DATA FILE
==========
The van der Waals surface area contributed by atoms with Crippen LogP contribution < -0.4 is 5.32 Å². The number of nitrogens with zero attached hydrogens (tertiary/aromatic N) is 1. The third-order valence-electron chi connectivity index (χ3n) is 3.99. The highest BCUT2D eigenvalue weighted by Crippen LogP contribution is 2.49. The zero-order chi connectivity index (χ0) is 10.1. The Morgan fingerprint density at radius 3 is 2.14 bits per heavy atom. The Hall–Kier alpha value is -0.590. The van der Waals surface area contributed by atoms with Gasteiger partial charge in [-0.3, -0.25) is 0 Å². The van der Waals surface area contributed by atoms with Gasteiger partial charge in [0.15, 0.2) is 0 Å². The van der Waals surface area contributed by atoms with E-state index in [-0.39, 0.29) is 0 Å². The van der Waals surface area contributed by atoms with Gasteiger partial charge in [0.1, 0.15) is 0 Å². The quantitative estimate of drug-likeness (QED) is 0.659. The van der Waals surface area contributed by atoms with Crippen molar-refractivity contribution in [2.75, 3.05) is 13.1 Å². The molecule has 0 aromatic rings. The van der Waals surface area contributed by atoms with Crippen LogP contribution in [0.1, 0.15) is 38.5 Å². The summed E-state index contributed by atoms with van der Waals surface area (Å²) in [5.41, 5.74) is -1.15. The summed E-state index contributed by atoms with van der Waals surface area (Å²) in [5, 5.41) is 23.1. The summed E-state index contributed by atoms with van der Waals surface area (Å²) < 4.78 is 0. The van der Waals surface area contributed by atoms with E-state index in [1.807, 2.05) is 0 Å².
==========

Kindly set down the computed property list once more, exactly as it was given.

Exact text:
The van der Waals surface area contributed by atoms with Crippen LogP contribution < -0.4 is 5.32 Å². The number of nitrogens with zero attached hydrogens (tertiary/aromatic N) is 1. The third-order valence-electron chi connectivity index (χ3n) is 3.99. The highest BCUT2D eigenvalue weighted by Crippen LogP contribution is 2.49. The zero-order chi connectivity index (χ0) is 10.1. The Morgan fingerprint density at radius 3 is 2.14 bits per heavy atom. The Hall–Kier alpha value is -0.590. The van der Waals surface area contributed by atoms with Gasteiger partial charge in [-0.3, -0.25) is 0 Å². The van der Waals surface area contributed by atoms with Gasteiger partial charge in [0.15, 0.2) is 0 Å². The van der Waals surface area contributed by atoms with E-state index in [-0.39, 0.29) is 0 Å². The van der Waals surface area contributed by atoms with Gasteiger partial charge in [0.1, 0.15) is 0 Å². The quantitative estimate of drug-likeness (QED) is 0.659. The van der Waals surface area contributed by atoms with Crippen molar-refractivity contribution in [2.75, 3.05) is 13.1 Å². The molecule has 0 aromatic rings. The van der Waals surface area contributed by atoms with Crippen LogP contribution in [0.1, 0.15) is 38.5 Å². The summed E-state index contributed by atoms with van der Waals surface area (Å²) in [5.41, 5.74) is -1.15. The summed E-state index contributed by atoms with van der Waals surface area (Å²) in [5, 5.41) is 23.1. The summed E-state index contributed by atoms with van der Waals surface area (Å²) < 4.78 is 0. The van der Waals surface area contributed by atoms with E-state index in [1.807, 2.05) is 0 Å².